Sacramento received the largest chunk of unallocated federal money in its history back in May. The $89.7 million windfall, designated by the federal government to be used as coronavirus recovery aid, was to be allocated into “buckets” that would address areas like workforce development, small business assistance and youth programming.
But the catch was that all the money had to be spent on coronavirus-related expenses before the end of the year. Now, with just a few months left, the city still has $60 million in federal funds to issue to the nonprofits that were awarded the money.
The reason for the delay? City officials said they’ve been slow to distribute the remaining money because they’ve taken a different approach compared to other cities and counties that received federal funding.
“The City’s overall COVID-relief response has been far more comprehensive and holistic than other cities, with programs such as small business loans, workforce retraining and digital equity for families taking more time to develop and implement than simply using CARES Act funding to backfill other parts of City spending,” a statement from the city said. “The City has made transparency, accountability and fairness a priority with all of its relief programs and is working to strike a balance between diligence and speed.”
The city’s approach stands in contrast with the county’s, which received about $181 million and has already used the majority of the funds. The county used most of its aid on sheriff’s office payroll and benefits, and spent the rest on paying county employees pandemic-related overtime, building out virus tracing and increased testing.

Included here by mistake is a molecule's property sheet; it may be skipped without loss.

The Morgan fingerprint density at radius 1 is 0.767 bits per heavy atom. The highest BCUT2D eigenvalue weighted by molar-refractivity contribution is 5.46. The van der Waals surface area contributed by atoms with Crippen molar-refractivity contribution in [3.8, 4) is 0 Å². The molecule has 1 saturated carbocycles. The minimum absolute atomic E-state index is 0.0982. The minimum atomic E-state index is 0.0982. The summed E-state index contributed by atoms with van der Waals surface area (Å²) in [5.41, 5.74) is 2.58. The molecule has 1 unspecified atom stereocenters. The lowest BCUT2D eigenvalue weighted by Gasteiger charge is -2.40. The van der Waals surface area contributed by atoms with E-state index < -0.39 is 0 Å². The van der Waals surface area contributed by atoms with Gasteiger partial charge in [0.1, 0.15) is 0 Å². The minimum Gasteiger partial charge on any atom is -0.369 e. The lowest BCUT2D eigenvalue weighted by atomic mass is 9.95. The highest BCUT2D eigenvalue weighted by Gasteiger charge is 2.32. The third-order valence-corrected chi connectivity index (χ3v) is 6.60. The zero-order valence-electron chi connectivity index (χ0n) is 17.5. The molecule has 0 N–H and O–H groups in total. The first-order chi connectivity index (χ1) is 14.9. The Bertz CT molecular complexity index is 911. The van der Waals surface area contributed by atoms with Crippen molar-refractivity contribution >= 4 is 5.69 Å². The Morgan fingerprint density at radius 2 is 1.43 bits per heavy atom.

County spokesperson Kim Nava said that the county has allocated some money for nonprofits, but they are issuing the funds differently. Nonprofits will expense costs to the county as they go, rather than receiving the money in full through contracts.
Mayor Darrell Steinberg stated when the city’s federal check arrived that he wanted their approach to focus on spending the money on the city’s underserved communities, because Measure U tax dollars originally promised to go towards these neighborhoods would be going towards filling budget gaps as a result of the pandemic.
But the money must be used in full — not just distributed — before the end of this year. Now, nonprofits who had programs planned around receiving the money arriving are concerned they may not have enough time to use it before the deadline.
For Stephanie Nguyen, executive director of Asian Resources, a nonprofit serving the South Sacramento community, her organization was set to receive $300,000 of the city’s federal coronavirus relief funding to train people to virus trace and do community outreach around the pandemic.
The money was approved by the city at the end of August, but the organization hasn’t received any.
“But my understanding is they’re working through it,” Nguyen said. “What we’ve decided to do is still get the ball rolling and start working on it ahead of time, so that when the money does come in, we’re able to jump right on it and start the work immediately.”